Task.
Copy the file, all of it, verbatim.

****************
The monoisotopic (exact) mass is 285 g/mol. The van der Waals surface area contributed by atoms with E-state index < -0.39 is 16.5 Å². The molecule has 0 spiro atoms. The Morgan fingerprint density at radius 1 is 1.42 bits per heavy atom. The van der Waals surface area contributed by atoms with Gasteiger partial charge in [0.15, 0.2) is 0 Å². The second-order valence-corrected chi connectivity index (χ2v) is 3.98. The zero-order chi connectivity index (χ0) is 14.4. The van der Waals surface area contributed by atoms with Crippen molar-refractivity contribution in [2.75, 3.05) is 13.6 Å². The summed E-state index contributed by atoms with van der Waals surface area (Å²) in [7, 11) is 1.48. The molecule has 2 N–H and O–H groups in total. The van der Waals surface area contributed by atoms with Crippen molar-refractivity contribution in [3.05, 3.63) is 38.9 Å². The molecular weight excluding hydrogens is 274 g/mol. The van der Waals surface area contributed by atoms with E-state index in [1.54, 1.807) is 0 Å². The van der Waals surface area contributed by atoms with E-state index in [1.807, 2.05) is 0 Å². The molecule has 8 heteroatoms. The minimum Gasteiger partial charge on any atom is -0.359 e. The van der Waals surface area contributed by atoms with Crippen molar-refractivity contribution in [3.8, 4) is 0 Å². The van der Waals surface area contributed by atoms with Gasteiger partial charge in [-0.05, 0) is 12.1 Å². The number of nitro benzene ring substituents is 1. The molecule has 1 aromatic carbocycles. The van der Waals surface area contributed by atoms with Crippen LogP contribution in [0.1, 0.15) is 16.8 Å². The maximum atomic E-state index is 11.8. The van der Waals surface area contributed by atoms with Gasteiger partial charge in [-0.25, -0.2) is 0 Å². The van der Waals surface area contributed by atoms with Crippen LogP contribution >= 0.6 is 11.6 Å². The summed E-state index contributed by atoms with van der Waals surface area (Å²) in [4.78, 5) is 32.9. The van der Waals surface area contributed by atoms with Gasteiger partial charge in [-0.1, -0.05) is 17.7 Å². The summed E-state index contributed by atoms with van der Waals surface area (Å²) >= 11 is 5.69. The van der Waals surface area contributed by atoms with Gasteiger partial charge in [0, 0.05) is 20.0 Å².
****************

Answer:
The monoisotopic (exact) mass is 285 g/mol. The van der Waals surface area contributed by atoms with E-state index < -0.39 is 16.5 Å². The molecule has 0 spiro atoms. The Morgan fingerprint density at radius 1 is 1.42 bits per heavy atom. The van der Waals surface area contributed by atoms with Gasteiger partial charge in [0.15, 0.2) is 0 Å². The second-order valence-corrected chi connectivity index (χ2v) is 3.98. The zero-order chi connectivity index (χ0) is 14.4. The van der Waals surface area contributed by atoms with Crippen molar-refractivity contribution in [2.75, 3.05) is 13.6 Å². The summed E-state index contributed by atoms with van der Waals surface area (Å²) in [7, 11) is 1.48. The molecule has 2 N–H and O–H groups in total. The van der Waals surface area contributed by atoms with Crippen molar-refractivity contribution in [3.05, 3.63) is 38.9 Å². The molecular weight excluding hydrogens is 274 g/mol. The van der Waals surface area contributed by atoms with E-state index in [1.54, 1.807) is 0 Å². The van der Waals surface area contributed by atoms with E-state index in [1.807, 2.05) is 0 Å². The molecule has 8 heteroatoms. The minimum Gasteiger partial charge on any atom is -0.359 e. The van der Waals surface area contributed by atoms with Crippen molar-refractivity contribution in [3.8, 4) is 0 Å². The van der Waals surface area contributed by atoms with Gasteiger partial charge in [-0.05, 0) is 12.1 Å². The number of nitro benzene ring substituents is 1. The molecule has 1 aromatic carbocycles. The van der Waals surface area contributed by atoms with Crippen LogP contribution in [0.1, 0.15) is 16.8 Å². The maximum atomic E-state index is 11.8. The van der Waals surface area contributed by atoms with Gasteiger partial charge in [-0.25, -0.2) is 0 Å². The van der Waals surface area contributed by atoms with Crippen LogP contribution >= 0.6 is 11.6 Å². The summed E-state index contributed by atoms with van der Waals surface area (Å²) in [4.78, 5) is 32.9. The van der Waals surface area contributed by atoms with Gasteiger partial charge in [-0.1, -0.05) is 17.7 Å². The summed E-state index contributed by atoms with van der Waals surface area (Å²) >= 11 is 5.69. The van der Waals surface area contributed by atoms with Gasteiger partial charge in [0, 0.05) is 20.0 Å².